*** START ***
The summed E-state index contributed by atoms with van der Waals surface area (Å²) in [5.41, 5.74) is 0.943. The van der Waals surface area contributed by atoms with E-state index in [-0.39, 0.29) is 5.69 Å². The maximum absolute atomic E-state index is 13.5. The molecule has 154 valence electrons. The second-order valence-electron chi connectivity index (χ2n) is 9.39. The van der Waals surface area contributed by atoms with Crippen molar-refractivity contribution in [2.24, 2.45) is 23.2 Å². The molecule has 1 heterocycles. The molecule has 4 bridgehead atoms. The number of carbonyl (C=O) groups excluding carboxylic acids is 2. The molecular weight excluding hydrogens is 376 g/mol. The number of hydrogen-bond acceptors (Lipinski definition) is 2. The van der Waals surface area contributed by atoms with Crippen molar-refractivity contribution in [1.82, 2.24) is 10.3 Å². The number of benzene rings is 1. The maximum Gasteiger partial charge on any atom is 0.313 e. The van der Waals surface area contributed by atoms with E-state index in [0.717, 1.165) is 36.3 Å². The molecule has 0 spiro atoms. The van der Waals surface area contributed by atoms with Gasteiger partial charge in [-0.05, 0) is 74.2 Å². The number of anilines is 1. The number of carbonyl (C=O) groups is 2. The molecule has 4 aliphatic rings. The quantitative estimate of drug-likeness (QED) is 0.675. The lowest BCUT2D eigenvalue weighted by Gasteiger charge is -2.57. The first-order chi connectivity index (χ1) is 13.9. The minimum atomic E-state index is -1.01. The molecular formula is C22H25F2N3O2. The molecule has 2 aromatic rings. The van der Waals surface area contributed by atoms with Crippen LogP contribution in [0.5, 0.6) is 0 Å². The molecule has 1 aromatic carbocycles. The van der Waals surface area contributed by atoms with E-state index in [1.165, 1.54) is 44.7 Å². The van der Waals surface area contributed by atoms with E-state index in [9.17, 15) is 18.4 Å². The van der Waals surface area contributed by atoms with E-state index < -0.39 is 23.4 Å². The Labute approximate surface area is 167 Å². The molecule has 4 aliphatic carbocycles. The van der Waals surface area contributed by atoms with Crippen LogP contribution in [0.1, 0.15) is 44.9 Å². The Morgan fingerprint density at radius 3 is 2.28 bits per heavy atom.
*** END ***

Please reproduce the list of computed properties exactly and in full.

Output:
The summed E-state index contributed by atoms with van der Waals surface area (Å²) in [5.41, 5.74) is 0.943. The van der Waals surface area contributed by atoms with E-state index in [-0.39, 0.29) is 5.69 Å². The maximum absolute atomic E-state index is 13.5. The molecule has 154 valence electrons. The second-order valence-electron chi connectivity index (χ2n) is 9.39. The van der Waals surface area contributed by atoms with Crippen molar-refractivity contribution in [2.24, 2.45) is 23.2 Å². The molecule has 1 heterocycles. The molecule has 4 bridgehead atoms. The number of carbonyl (C=O) groups excluding carboxylic acids is 2. The molecular weight excluding hydrogens is 376 g/mol. The number of hydrogen-bond acceptors (Lipinski definition) is 2. The van der Waals surface area contributed by atoms with Crippen molar-refractivity contribution in [1.82, 2.24) is 10.3 Å². The number of benzene rings is 1. The maximum Gasteiger partial charge on any atom is 0.313 e. The van der Waals surface area contributed by atoms with E-state index in [0.717, 1.165) is 36.3 Å². The molecule has 0 spiro atoms. The van der Waals surface area contributed by atoms with Gasteiger partial charge in [-0.05, 0) is 74.2 Å². The number of anilines is 1. The number of carbonyl (C=O) groups is 2. The molecule has 4 aliphatic rings. The quantitative estimate of drug-likeness (QED) is 0.675. The lowest BCUT2D eigenvalue weighted by Gasteiger charge is -2.57. The first-order chi connectivity index (χ1) is 13.9. The minimum atomic E-state index is -1.01. The molecular formula is C22H25F2N3O2. The molecule has 2 aromatic rings. The van der Waals surface area contributed by atoms with Crippen LogP contribution in [0.5, 0.6) is 0 Å². The molecule has 1 aromatic carbocycles. The van der Waals surface area contributed by atoms with E-state index in [1.165, 1.54) is 44.7 Å². The van der Waals surface area contributed by atoms with E-state index in [9.17, 15) is 18.4 Å². The van der Waals surface area contributed by atoms with E-state index < -0.39 is 23.4 Å². The Labute approximate surface area is 167 Å². The molecule has 4 aliphatic carbocycles. The van der Waals surface area contributed by atoms with Crippen LogP contribution in [0.1, 0.15) is 44.9 Å². The Morgan fingerprint density at radius 3 is 2.28 bits per heavy atom.